AN: Sparkplug helps MQTT clients connect seamlessly and integrate data between your sensors, devices and gateways within that MQTT infrastructure. Because of the Eclipse Foundation and many of the organizations that have joined, Sparkplug is rapidly becoming the standard for IIoT connectivity for cross industry interoperability and digital transformation. Everyday, I'm always amazed, even yesterday, with a very large equipment manufacturer, to discover that they are developing MQTT Sparkplug for all their equipment for this very reason. Now, very quickly, what does Sparkplug do for us? So, the beautiful thing about MQTT is that you can publish anything you want on any topic. So, if you look out in the world today, look at Facebook Messenger, that uses MQTT, look at all the cloud service providers, they use MQTT as their ingest, as well as typically they use MQTT for all of their inner process publish and subscribe infrastructure. OEMs were starting to implement MQTT. Four years ago, when we looked around the ecosystem, a lot of people were doing MQTT, were talking about MQTT, but the problem was there was no interoperability. Everybody had a different topic namespace, and everybody had a different way to represent the payload, typically, where your process variables and your measurement information resides.
AN: So, Sparkplug simply defines an OT-centric namespace that we can all agree on. Now, what does that do? That gives us that auto-discovery plug-and-play capability, because now we know what to go subscribe for. Now, once we subscribe to that we've created an OT-centered data model and asset structure. That means with MQTT Sparkplug we can publish a model from as far out at the edge of the network as possible, then that model can be consumed by all of our other applications, to the very intent of DataOps. Now, applications can discover models that better describe the information that those devices in the field are providing to us. Then we've defined, again, an OT-centric and extensible process variable payload, again, creating that measurement object that contains everything that we need from a historical standpoint. It's got the time standard, milliseconds, it's got the engineering units, the ranges, the data type, the current value, and any other property that you wanna add to that measurement. Now, the other thing that Sparkplug did was, it better defined what was meant in the state and management capabilities of MQTT, because if we're really doing an operational system, even from a command to control standpoint we wanna know the state of all of the MQTT clients within the infrastructure in real time.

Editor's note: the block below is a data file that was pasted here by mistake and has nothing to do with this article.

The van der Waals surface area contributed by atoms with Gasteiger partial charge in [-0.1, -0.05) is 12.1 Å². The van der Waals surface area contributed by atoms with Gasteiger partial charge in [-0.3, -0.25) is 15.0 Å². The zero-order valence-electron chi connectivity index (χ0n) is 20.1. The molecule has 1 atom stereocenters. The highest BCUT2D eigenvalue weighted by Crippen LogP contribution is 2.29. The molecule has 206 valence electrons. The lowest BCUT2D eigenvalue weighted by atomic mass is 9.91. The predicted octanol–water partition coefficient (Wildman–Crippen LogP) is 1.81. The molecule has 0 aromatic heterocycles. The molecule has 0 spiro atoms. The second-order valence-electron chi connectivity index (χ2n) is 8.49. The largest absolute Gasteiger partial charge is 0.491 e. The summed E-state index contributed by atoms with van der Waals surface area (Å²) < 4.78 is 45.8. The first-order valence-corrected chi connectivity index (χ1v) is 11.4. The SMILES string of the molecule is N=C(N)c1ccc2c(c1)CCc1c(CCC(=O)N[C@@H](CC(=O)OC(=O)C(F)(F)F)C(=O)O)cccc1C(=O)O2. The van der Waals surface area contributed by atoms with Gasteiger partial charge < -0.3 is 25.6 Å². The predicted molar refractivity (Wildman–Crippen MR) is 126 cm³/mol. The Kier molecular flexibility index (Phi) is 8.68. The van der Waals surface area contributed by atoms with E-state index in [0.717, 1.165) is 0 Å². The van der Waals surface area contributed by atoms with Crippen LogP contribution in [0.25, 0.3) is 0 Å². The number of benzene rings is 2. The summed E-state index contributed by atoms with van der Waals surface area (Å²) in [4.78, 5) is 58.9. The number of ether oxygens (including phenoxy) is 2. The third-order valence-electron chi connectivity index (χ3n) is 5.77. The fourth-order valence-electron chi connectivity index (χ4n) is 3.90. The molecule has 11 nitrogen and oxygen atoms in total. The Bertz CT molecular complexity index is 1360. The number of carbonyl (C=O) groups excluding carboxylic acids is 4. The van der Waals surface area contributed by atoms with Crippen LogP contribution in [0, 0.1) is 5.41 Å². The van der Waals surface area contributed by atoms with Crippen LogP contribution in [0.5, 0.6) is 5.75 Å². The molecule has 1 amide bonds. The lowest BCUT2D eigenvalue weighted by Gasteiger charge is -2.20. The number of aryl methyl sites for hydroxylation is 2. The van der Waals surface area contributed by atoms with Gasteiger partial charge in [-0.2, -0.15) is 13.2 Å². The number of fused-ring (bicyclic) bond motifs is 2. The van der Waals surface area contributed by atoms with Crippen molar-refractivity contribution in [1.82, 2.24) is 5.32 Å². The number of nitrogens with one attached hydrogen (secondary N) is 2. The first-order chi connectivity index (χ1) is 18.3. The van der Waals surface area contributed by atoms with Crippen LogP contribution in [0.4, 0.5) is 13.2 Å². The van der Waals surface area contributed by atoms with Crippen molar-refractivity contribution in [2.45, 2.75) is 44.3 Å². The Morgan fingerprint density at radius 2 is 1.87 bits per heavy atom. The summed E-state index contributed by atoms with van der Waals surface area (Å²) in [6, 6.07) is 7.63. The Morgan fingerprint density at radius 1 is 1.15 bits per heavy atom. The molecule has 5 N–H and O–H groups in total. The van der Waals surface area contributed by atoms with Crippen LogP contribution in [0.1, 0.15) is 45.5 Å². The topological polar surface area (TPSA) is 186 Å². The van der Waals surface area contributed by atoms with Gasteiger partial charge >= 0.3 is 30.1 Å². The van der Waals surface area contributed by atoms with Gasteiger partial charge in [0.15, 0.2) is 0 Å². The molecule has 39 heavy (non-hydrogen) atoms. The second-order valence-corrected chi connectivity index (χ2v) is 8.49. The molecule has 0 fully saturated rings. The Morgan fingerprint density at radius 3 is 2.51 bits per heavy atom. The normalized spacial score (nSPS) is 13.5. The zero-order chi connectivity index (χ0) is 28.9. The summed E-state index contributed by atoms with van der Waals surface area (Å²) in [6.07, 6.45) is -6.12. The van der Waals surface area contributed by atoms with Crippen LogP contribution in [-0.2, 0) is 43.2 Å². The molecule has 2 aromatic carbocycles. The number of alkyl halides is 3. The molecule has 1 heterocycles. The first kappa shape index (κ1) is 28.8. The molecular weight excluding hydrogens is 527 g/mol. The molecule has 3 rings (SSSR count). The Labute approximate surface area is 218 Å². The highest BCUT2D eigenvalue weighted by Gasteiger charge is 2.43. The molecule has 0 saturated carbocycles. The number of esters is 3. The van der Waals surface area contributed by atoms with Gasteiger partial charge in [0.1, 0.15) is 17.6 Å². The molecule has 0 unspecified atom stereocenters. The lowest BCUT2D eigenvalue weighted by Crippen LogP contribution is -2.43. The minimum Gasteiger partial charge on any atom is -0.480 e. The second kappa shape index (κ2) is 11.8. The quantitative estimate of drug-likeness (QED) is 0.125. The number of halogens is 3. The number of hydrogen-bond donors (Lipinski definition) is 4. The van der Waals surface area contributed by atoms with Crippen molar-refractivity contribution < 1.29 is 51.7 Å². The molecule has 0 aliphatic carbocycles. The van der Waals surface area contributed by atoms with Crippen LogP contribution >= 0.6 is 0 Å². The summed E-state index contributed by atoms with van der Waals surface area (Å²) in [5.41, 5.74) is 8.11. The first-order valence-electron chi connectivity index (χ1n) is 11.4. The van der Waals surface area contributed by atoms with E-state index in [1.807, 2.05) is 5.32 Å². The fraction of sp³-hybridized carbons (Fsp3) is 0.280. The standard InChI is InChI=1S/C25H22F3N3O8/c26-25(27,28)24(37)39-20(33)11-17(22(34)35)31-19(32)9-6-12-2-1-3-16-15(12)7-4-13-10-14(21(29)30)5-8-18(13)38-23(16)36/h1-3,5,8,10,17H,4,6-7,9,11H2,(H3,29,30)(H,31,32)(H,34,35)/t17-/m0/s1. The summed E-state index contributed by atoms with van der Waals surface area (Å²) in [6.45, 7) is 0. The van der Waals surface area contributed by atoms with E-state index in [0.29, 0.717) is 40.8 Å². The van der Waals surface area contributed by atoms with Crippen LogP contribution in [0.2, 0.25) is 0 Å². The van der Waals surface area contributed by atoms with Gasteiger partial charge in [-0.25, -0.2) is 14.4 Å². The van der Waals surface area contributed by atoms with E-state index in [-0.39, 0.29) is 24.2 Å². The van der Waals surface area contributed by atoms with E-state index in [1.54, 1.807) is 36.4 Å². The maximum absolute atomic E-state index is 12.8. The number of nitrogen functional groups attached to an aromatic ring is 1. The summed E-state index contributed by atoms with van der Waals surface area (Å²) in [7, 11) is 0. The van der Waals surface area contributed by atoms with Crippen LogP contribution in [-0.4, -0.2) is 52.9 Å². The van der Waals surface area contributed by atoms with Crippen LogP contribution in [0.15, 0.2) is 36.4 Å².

AN: And if those devices would fall off, or if our network gets interrupted, we need to know in real time that those devices are no longer connected, and be able to take appropriate action when those connections drop. So ultimately, what Sparkplug does for us, with MQTT, is that it establishes a single source of truth for models, assets, and tags at the origin. Now, let's put this in context. Todd Anslinger is one of the executives for IIoT for Chevron, and he put together a few slides here that says, "Well, all this technology is great, but what problem are we actually trying to solve?" From a Chevron standpoint their job is to take care of facilities that produce natural gas and oil, and those facilities they were commissioning approximately every week of the year. They've gotta integrate those into their process control network, and then, from there, integration into their enterprise business systems. On top of their own facilities, on an ongoing basis, Chevron has property swaps and purchases from other oil companies, and again, they've gotta go in and make that system look like what they want it to look like, I.e., a DataOps problem. The challenges were even though we're doubling, tripling, quadrupling the number of property swaps, and the number of facilities, oh, guess what? Manpower is only gonna go up by 30%.
AN: So if you do the math we've gotta reduce the time it takes to integrate and create those DataOps definitions. There are five things that Chevron wanted to measure here from the standpoint of integrating a PLC, the local touchscreen to that PLC, the control room graphics, getting that information to a PI historian, and into the decision support center.
AN: And our integration to that point... Yeah.